Since cats are so good at hiding illness, it can be very challenging to diagnose them correctly. Usually, the diagnosis is based on medical history and the cat’s clinical signs. However, there are other tests that can be performed, such as skin scrapings, allergy tests, biopsies, or trying different foods for set periods of time. If none of these tests show anything, it is highly recommended that a veterinary dermatologist is consulted.


Removal of the offending allergen or irritant is what actually treats this condition. This means that if the cat has developed dermatitis due to a flea allergy, the flea infestation needs to be solved in order for the clinical signs to disappear and for the cat to recover.

Needless to say, the veterinarian can prescribe anti-allergen or anti-inflammatories, whether in the form of pills or gels, but it’s quite likely that they are not going to solve the issue by eliminating the cause. They will merely alleviate the symptoms. Until you find and eliminate the cause of dermatitis, the cat will keep showing signs of the disease.

Flea-allergy dermatitis is rather easy to solve. If you get rid of the fleas, you automatically get rid of the itchiness, too. Medications recommended by vets are usually safer compared to the over-the-counter pesticides that you might find are available for sale nowadays. Besides, a vet will recommend the correct dosage, which can be particularly helpful if the cat hasn’t become an adult yet.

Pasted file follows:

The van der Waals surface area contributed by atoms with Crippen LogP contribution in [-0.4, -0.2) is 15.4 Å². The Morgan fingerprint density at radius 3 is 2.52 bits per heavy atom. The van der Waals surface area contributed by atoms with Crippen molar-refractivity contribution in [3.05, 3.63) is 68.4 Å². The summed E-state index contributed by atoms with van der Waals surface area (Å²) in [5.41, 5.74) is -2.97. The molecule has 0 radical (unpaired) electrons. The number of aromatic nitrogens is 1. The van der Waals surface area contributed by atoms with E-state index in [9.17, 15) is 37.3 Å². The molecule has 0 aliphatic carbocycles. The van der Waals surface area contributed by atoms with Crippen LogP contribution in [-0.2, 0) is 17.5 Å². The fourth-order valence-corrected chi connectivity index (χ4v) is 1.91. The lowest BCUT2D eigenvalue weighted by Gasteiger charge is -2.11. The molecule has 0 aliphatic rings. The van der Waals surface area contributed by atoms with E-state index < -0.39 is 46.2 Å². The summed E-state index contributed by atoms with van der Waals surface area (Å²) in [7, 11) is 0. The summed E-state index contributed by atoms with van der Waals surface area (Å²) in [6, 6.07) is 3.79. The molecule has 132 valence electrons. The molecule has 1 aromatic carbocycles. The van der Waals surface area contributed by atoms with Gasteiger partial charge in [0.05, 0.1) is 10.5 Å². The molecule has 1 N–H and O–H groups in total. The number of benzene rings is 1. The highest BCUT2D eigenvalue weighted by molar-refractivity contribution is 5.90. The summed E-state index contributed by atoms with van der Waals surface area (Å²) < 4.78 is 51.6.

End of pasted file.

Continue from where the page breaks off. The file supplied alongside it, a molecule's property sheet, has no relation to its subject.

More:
Food allergy dermatitis is usually solved with a food allergy trial. This means that the cat will receive a special prescription diet for a limited amount of time without the addition of any treats or table food. If a food allergy is suspected, the trial needs to last for anything between four to twelve weeks — otherwise, its results might not be reliable.

Atopic dermatitis is harder to manage since the cause is sometimes unknown and can remain so. Some cats are suspected of developing this type of dermatitis due to sudden changes in their behavior, stress, or anxiety. Many cats end up taking treatment for atopic dermatitis for the remainder of their lives, which is why the use of corticosteroid medication is to be used as rarely as possible. Immunomodulatory drugs and antihistamines are recommended, as well. Allergen-specific therapy is available, as well, although it tends to be quite expensive.

Final thoughts

Taking your cat to the vet is the best way of going about things if you suspect that your cat has dermatitis. Samples and routine tests can help uncover the root of the cause and also assess your cat’s general health. There is no prevention method that you could use to make sure that your feline friend doesn’t end up suffering from this condition.

Catching a case of dermatitis as early as possible and getting treatment is the right approach. Some types of dermatitis can be more serious, such as those involving mites, ringworm, or cutaneous lymphoma. Early diagnosis is even more important in these situations.